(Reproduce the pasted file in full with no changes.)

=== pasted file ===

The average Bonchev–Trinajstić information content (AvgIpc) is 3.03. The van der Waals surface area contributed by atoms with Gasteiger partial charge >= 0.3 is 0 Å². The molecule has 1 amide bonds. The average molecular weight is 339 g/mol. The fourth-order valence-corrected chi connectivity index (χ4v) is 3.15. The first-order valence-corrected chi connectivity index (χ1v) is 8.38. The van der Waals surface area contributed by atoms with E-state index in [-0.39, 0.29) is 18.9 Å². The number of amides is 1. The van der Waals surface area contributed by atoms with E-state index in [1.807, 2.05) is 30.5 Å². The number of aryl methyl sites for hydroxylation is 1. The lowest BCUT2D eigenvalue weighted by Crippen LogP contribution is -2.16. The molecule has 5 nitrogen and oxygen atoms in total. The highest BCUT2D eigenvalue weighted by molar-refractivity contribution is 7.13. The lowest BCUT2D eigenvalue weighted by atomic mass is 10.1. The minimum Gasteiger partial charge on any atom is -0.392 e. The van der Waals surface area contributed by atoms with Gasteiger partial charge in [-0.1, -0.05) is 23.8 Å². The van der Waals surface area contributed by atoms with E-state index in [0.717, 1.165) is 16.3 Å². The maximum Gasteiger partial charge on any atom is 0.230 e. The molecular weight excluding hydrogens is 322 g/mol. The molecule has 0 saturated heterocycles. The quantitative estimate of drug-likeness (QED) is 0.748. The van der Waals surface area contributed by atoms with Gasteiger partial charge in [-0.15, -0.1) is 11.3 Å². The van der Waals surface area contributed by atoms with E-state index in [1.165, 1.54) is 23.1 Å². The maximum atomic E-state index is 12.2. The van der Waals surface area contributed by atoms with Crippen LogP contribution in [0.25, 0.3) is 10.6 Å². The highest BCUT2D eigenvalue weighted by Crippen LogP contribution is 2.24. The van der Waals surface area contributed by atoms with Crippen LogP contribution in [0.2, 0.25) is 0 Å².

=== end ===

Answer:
The average Bonchev–Trinajstić information content (AvgIpc) is 3.03. The van der Waals surface area contributed by atoms with Gasteiger partial charge >= 0.3 is 0 Å². The molecule has 1 amide bonds. The average molecular weight is 339 g/mol. The fourth-order valence-corrected chi connectivity index (χ4v) is 3.15. The first-order valence-corrected chi connectivity index (χ1v) is 8.38. The van der Waals surface area contributed by atoms with E-state index in [-0.39, 0.29) is 18.9 Å². The number of amides is 1. The van der Waals surface area contributed by atoms with E-state index in [1.807, 2.05) is 30.5 Å². The number of aryl methyl sites for hydroxylation is 1. The lowest BCUT2D eigenvalue weighted by Crippen LogP contribution is -2.16. The molecule has 5 nitrogen and oxygen atoms in total. The highest BCUT2D eigenvalue weighted by molar-refractivity contribution is 7.13. The lowest BCUT2D eigenvalue weighted by atomic mass is 10.1. The minimum Gasteiger partial charge on any atom is -0.392 e. The van der Waals surface area contributed by atoms with Gasteiger partial charge in [-0.1, -0.05) is 23.8 Å². The van der Waals surface area contributed by atoms with E-state index in [0.717, 1.165) is 16.3 Å². The maximum Gasteiger partial charge on any atom is 0.230 e. The molecular weight excluding hydrogens is 322 g/mol. The molecule has 0 saturated heterocycles. The quantitative estimate of drug-likeness (QED) is 0.748. The van der Waals surface area contributed by atoms with Gasteiger partial charge in [-0.15, -0.1) is 11.3 Å². The van der Waals surface area contributed by atoms with E-state index in [1.165, 1.54) is 23.1 Å². The maximum atomic E-state index is 12.2. The van der Waals surface area contributed by atoms with Crippen LogP contribution in [0.25, 0.3) is 10.6 Å². The highest BCUT2D eigenvalue weighted by Crippen LogP contribution is 2.24. The van der Waals surface area contributed by atoms with Crippen LogP contribution in [0.2, 0.25) is 0 Å².